I guess at this point our two paths in Faith show our diversity of thought. My journey only started in 1984. Prior to that I had a limited Christain upbringing with some Sunday School as a child in the mix. My mother and Grandmother had high moral values and as an example and they lived them. I had no interest in Faith of any kind. My Father an Athiest. In 1984 when I was shown the writings of Baha'u'llah it was as a torrent of amazement to me. I had always considered, if there was a God, then all must point towards that.

    Thus from that point on I have just continued to find the connection and I have never been dissapointed, apart from the result of my own choices. I attempt not look at anything without trying to see the source within.

    As you say different points of reference.

    In the end, you and I can live at peace and work with each other while we Love God in the way we have chosen. That has to be better than what we see on tye news each morning!

    All the best wishes, Regards Tony
     
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  14. Dawnofhope

    Dawnofhope Veteran Member
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    There is nothing to my knowledge about Midian in the bible other than he was the son of Abraham. Genesis 25:5-8

    However we have the Midianites who were descendants of Midian

    Midian - Wikipedia

    Yes

    'And I will make thy seed to multiply as the stars of heaven, and will give unto thy seed all these countries; and in thy seed shall all the nations of the earth be blessed;'
    Genesis 26:4

    Baha'u'llah was also a descendant of Jesse, and there is a specific prophecy in Isaiah 11:1-10


    The link you sent appears to confuse Muslims and Arabs. Muhammad was born 570 AD, so centuries after the NT books were composed.

    Baha'u'llah does not appear in the Bible, for exactly the same reason as Jesus does not appear in the Tanakh. The Jews could not see Jesus fulfilling their prophecies and the Christians can not see Baha'u'llah fulfilling theirs.

    Only Mormons believe Joseph Smith heard from God.

    We are Baha'is and believe in Baha'u'llah. So the Christians see us as lost souls just as everyone else. As the Jews think Christians have got it wrong, Christians think Baha'is have got it wrong.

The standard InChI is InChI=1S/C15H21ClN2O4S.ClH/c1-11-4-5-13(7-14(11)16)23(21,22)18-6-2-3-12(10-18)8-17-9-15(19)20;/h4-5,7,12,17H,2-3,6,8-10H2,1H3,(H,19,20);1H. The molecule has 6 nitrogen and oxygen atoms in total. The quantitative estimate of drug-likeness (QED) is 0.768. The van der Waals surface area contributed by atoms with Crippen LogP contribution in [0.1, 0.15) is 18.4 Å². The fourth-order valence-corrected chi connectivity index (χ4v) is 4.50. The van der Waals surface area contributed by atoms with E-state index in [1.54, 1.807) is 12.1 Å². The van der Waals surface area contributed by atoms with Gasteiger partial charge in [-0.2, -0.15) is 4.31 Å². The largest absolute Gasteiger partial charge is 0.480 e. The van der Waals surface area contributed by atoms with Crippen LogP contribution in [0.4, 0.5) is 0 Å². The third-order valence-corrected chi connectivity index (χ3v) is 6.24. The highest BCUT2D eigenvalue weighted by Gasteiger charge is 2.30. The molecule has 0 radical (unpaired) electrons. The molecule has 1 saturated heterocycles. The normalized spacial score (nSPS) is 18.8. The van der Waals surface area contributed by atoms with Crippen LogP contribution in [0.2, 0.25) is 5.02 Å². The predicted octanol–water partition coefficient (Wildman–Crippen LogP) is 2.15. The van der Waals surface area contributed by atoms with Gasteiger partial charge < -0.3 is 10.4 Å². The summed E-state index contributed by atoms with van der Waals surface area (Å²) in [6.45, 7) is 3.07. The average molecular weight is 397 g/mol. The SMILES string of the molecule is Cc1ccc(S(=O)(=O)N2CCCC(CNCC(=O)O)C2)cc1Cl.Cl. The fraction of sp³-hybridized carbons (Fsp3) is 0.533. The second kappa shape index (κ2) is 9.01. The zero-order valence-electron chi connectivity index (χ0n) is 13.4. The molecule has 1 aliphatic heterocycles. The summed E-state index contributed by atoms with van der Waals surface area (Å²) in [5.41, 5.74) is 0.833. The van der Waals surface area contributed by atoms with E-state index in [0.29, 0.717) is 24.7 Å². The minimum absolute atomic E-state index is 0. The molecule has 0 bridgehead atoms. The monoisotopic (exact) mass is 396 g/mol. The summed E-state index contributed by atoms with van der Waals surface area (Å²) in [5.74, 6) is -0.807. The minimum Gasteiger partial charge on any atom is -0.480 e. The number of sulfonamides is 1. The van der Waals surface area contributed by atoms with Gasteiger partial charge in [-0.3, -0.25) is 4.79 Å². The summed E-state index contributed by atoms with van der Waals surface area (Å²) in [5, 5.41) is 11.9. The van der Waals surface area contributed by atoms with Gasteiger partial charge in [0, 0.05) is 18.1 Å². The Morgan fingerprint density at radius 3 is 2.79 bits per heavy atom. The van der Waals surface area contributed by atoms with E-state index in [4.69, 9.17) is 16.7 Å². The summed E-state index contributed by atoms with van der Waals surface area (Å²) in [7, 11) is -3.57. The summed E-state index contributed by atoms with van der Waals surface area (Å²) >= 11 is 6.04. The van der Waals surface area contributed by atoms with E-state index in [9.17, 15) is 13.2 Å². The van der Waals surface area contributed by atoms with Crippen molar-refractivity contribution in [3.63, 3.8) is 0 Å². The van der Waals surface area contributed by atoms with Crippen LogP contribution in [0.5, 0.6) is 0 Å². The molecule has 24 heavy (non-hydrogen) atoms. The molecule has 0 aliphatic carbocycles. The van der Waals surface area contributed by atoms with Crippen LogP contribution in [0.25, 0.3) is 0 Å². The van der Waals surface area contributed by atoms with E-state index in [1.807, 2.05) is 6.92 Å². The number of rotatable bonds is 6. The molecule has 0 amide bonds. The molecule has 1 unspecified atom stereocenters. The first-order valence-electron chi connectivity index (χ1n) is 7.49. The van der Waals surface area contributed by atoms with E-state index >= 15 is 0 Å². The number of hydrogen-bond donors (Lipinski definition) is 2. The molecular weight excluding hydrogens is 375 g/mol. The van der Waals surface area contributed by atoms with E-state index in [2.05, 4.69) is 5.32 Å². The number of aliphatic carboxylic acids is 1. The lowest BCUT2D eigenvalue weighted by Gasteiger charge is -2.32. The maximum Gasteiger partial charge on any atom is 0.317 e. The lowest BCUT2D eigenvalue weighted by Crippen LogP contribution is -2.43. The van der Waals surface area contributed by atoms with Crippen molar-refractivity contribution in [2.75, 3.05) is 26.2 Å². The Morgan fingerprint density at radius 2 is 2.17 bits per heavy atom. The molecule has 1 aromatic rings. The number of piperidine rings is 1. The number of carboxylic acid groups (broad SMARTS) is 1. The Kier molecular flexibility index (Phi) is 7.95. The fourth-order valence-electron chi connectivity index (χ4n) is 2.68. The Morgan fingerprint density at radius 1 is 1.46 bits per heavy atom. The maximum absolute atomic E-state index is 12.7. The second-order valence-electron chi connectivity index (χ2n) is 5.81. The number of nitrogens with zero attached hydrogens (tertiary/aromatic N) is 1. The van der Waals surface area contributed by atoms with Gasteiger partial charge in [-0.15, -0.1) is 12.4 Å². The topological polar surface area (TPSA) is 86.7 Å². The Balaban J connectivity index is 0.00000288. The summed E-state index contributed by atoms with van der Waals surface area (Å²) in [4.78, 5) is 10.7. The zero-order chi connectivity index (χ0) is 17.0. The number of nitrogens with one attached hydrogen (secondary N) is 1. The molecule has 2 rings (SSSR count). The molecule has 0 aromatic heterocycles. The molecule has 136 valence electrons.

Muhammad and Islam emerged from the Arabia Peninsula so the locality is very significant. Persia is much more significant though. As the Jewish King David prefigured the Jewish Spiritual King Jesus, the Persian King Cyrus (the anointed one in Isaiah 44:28. Isaiah 45:1-2) prefigured the Persian Spiritual King Baha'u'llah.

    I hope that helps.:)
     
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  15. Milton Platt

    Milton Platt Well-Known Member

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    And didn't Buddha say, :If you meet the Buddha on the road, kill him?"
     
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  16. Vinayaka

    Vinayaka devotee
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    But how exactly can one do that? You don't read Persian do you? Is it the original intent, or what best suits yourself, and how you intuitively view the world? In a way I feel it is like poetry or art. The only person who actually knows the intent or objective is the author, or the artist. The rest of us are merely conjecturing.

    Lots of commentators say things like, "Oh, he didn't really mean that." Bahai's do this with the many parts of the world's scriptures. Seems to me that is a flawed approach ... to think you can pass that sort of judgement on a book, better even than the adherents themselves can. Best to not read it at all that make your own interpretations as you go along.
     
  17. Vinayaka

    Vinayaka devotee
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    That is not at all uncommon in seekers, sticking with the first thing that makes any sense at all. I think it's a natural tendency, yet most likely hinders any further exploration at the same time. It's like finding a girl who'll actually go out with you. Hard to refuse that.
     
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  18. Dawnofhope

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  19. Milton Platt

    Milton Platt Well-Known Member

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  20. Dawnofhope

    Dawnofhope Veteran Member
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    Read the link. The Buddha didn't say it.